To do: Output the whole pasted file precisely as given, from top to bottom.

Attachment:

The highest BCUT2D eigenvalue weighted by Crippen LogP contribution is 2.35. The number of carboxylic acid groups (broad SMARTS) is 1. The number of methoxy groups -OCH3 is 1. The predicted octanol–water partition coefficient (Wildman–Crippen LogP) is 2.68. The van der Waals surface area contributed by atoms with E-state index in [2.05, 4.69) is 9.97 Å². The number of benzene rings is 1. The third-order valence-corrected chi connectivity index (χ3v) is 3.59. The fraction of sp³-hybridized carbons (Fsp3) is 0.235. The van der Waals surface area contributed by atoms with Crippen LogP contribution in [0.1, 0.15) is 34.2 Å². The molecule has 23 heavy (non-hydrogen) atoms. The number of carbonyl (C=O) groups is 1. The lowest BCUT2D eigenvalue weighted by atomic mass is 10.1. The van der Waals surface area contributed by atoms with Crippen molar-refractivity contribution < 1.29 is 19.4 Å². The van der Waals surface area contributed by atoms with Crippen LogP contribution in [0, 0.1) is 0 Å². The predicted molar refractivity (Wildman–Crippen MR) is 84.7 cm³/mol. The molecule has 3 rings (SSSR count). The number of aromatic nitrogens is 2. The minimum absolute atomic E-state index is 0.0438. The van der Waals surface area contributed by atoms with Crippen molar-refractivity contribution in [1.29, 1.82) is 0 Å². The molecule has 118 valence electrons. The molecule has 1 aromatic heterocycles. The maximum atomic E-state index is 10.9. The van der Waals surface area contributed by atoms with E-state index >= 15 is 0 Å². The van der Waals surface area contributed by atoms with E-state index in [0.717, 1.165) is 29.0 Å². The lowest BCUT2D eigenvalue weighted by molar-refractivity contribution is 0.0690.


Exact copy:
The highest BCUT2D eigenvalue weighted by Crippen LogP contribution is 2.35. The number of carboxylic acid groups (broad SMARTS) is 1. The number of methoxy groups -OCH3 is 1. The predicted octanol–water partition coefficient (Wildman–Crippen LogP) is 2.68. The van der Waals surface area contributed by atoms with E-state index in [2.05, 4.69) is 9.97 Å². The number of benzene rings is 1. The third-order valence-corrected chi connectivity index (χ3v) is 3.59. The fraction of sp³-hybridized carbons (Fsp3) is 0.235. The van der Waals surface area contributed by atoms with Crippen LogP contribution in [0.1, 0.15) is 34.2 Å². The molecule has 23 heavy (non-hydrogen) atoms. The number of carbonyl (C=O) groups is 1. The lowest BCUT2D eigenvalue weighted by atomic mass is 10.1. The van der Waals surface area contributed by atoms with Crippen molar-refractivity contribution < 1.29 is 19.4 Å². The van der Waals surface area contributed by atoms with Crippen LogP contribution in [0, 0.1) is 0 Å². The predicted molar refractivity (Wildman–Crippen MR) is 84.7 cm³/mol. The molecule has 3 rings (SSSR count). The number of aromatic nitrogens is 2. The minimum absolute atomic E-state index is 0.0438. The van der Waals surface area contributed by atoms with Crippen molar-refractivity contribution in [1.29, 1.82) is 0 Å². The molecule has 118 valence electrons. The molecule has 1 aromatic heterocycles. The maximum atomic E-state index is 10.9. The van der Waals surface area contributed by atoms with E-state index >= 15 is 0 Å². The van der Waals surface area contributed by atoms with E-state index in [0.717, 1.165) is 29.0 Å². The lowest BCUT2D eigenvalue weighted by molar-refractivity contribution is 0.0690.